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Posted April 13, 2010 | Leave a comment
You & Me: Program helps couples cope with memory-loss diagnosis
By Alex Bridges - firstname.lastname@example.org
WINCHESTER -- Couples face a hard time when a spouse begins to suffer from memory-loss ailments such as Alzheimer's.
Now the Shenandoah Area Agency on Aging has started a new initiative to help couples at an early stage cope with the problems associated with the diseases. "You & Me" is a specialized initiative focusing on people starting to suffer from memory loss attributed to Alzheimer's, according to Pamela Dodge, director of community care coordination with the SAAA.
The Virginia Department for the Aging estimates that 4,578 people age 65 and over who live in the SAAA's planning district have Alzheimer's, according to the most recent statistics. The SAAA covers Winchester and the counties of Clarke, Frederick, Page, Shenandoah and Warren.
You & Me is designed to alleviate some of the worry and confusion that often arises in caregivers and patients who receive a diagnosis of Alzheimer's, according to the SAAA.
Coordinators of the program plan to address what Spangler described as the "four pillars of brain health." Those are nutrition, physical exercise, stress management and mental stimulation.
"We try to find things that cover all those areas," Spangler said. "We want to try to educate people in those areas and then to find activities that relate to those areas."
A diagnosis of Alzheimer's can be "scary" to both the patient and caregiver, and may cause the person to not want help or companionship or to withdraw from social activities altogether.
"It's a scary disease," Evans said. "We're hoping to get them as soon as they get a diagnosis."
Addressing these issues at later stages of the disease doesn't have the same benefit, Dodge explained.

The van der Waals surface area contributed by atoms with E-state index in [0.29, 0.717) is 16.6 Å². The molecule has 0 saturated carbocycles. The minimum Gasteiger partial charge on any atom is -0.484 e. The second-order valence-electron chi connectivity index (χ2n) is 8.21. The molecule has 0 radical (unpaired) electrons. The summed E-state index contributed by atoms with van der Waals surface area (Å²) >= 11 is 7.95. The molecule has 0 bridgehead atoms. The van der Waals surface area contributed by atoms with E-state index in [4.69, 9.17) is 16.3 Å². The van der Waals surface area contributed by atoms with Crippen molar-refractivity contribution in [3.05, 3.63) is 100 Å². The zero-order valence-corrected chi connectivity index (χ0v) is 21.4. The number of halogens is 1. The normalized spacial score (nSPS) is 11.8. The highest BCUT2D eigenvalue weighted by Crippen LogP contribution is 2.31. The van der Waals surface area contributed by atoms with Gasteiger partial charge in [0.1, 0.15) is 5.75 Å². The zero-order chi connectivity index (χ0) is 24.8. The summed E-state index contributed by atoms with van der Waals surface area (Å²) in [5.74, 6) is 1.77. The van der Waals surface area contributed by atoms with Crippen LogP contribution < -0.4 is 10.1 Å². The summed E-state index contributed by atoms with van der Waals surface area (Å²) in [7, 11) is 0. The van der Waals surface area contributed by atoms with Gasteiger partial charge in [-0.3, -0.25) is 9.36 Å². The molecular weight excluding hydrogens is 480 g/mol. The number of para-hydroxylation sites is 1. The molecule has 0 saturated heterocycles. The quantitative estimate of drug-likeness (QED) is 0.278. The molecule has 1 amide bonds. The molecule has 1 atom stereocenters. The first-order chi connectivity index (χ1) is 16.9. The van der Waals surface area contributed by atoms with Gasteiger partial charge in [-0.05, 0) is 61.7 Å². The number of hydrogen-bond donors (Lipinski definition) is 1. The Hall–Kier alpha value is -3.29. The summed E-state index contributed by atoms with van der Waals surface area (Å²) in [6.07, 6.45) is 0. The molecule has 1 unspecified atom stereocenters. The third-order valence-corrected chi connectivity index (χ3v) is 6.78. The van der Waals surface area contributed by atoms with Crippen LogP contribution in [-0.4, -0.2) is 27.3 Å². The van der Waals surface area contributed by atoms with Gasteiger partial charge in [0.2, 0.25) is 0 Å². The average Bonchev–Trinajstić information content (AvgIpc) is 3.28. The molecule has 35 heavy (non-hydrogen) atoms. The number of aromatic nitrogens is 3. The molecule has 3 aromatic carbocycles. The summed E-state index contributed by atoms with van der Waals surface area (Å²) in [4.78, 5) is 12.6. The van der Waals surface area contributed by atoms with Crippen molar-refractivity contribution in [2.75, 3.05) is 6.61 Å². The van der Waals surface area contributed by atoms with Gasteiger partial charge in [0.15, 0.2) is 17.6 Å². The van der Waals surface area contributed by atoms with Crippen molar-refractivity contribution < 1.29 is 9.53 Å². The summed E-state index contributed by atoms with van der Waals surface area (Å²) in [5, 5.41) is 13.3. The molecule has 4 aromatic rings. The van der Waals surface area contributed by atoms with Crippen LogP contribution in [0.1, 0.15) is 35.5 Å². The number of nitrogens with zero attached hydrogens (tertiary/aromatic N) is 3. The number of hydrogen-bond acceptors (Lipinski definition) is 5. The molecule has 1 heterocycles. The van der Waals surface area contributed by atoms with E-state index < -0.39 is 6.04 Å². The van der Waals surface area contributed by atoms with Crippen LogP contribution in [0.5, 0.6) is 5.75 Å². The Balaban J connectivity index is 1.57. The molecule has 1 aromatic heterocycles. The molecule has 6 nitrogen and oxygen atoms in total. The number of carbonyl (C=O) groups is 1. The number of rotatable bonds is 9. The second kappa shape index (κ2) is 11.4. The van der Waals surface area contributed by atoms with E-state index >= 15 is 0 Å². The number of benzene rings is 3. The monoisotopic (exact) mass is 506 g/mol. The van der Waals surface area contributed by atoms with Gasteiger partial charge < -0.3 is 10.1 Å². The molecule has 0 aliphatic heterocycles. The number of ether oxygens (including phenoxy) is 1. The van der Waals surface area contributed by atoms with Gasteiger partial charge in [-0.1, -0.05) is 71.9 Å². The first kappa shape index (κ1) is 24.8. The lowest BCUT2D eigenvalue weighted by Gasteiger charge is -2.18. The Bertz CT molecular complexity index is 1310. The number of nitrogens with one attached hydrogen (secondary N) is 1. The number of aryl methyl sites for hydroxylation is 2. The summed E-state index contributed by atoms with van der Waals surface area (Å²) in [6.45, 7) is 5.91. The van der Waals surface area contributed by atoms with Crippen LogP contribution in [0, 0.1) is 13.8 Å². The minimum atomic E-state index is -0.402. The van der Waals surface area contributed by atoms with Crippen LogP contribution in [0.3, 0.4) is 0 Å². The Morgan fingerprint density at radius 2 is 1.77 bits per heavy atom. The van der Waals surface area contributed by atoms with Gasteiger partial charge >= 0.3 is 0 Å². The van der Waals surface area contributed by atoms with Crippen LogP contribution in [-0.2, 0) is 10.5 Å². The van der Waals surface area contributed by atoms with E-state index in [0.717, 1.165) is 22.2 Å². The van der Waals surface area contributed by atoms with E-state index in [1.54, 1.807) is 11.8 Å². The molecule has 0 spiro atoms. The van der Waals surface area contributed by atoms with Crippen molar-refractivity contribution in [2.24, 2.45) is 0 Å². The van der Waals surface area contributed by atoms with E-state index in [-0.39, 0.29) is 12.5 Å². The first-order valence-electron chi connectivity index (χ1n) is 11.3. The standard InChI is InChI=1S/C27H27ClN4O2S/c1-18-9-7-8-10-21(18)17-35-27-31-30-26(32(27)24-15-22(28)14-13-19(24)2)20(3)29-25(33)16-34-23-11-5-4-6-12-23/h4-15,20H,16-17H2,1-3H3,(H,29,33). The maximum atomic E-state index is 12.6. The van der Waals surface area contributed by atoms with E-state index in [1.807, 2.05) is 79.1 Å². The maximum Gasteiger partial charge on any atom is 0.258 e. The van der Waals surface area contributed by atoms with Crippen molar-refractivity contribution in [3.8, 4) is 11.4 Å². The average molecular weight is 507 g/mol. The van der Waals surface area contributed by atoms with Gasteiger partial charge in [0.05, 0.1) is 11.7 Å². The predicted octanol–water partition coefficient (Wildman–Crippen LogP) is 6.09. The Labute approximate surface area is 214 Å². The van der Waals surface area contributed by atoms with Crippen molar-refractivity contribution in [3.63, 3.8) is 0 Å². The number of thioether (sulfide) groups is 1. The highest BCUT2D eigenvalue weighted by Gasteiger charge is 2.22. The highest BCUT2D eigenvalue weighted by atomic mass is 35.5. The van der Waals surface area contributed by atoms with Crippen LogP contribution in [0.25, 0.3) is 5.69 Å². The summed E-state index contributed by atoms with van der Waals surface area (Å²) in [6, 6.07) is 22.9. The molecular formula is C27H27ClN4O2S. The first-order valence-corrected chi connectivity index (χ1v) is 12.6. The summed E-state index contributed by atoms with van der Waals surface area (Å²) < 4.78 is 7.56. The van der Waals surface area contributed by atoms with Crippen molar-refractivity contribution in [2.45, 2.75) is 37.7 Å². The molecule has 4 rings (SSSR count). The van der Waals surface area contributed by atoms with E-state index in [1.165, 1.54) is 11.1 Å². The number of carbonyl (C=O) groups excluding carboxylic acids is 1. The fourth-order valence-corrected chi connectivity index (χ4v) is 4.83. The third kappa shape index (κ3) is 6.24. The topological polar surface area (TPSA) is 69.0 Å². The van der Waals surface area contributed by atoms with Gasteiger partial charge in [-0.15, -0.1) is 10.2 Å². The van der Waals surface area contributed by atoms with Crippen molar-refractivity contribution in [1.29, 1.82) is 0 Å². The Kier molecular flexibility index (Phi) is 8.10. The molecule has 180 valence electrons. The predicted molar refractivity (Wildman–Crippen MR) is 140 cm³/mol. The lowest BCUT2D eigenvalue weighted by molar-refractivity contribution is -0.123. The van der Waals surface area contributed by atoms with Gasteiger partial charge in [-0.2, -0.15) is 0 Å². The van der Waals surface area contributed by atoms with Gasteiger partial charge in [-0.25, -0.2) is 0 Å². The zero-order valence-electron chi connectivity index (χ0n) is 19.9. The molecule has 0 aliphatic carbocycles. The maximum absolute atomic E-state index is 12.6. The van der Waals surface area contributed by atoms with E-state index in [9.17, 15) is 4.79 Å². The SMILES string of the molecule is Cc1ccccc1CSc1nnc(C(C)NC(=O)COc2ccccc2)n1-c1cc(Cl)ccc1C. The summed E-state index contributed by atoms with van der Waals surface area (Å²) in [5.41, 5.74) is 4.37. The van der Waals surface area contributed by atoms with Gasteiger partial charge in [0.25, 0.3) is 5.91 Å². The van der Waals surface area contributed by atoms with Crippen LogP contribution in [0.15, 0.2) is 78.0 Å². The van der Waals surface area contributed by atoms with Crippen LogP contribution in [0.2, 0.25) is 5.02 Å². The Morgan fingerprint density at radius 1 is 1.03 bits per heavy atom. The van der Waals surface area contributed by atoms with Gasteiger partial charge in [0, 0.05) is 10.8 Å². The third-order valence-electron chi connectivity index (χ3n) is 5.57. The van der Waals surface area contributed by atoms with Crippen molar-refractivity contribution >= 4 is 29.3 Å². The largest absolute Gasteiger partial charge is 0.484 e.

"We realized we were getting in too late," Dodge said recently, referring the agency's efforts to help couples. "So we know we need to get them earlier."
Dodge cited a 2006 article in The Gerontologist, titled "Dyadic Intervention for Family Caregivers and Care receivers in Early-Stage Dementia" that states "Research has shown that couples have benefited from a structured intervention that involved the person with early memory loss and dealt with care issues before the onset of significant stressors."
Organizers plan to use the program to offer learning tools and support for both the caregiver and the person suffering from the illnesses.
The program includes the use of memory activities either on the several computers the agency has, low-impact video games with the Nintendo Wii such as line-dancing or stepping, and educational exercises. The computers also can help the caregiver and the client to perform their own research on health and other topics.
You & Me will feature a regular schedule of "mentally stimulating activities," said Spangler.
The SAAA will run You & Me in the Active Living and Recreation Center in the War Memorial Building at Winchester's Jim Barnett Park. The program will be held from 9 a.m. to 2 p.m. Tuesdays and Thursdays, and the client and caregiver may eat lunch provided by the SAAA to participants in the agency's other activities.
As Dodge explained, the program is aimed at helping those people in the earlier stages of memory loss. The SAAA has other programs geared toward clients in the later stages of Alzheimer's such as its socialized group respite homes in the region.
According to the SAAA, "parallel support groups provide a forum with peers to learn more about memory loss, deal with emotional issues, problem solve and plan for the future."
Contact Dodge at 635-7141 or 800-883-4122, ext. 208, for more information or to arrange a visit to You & Me.
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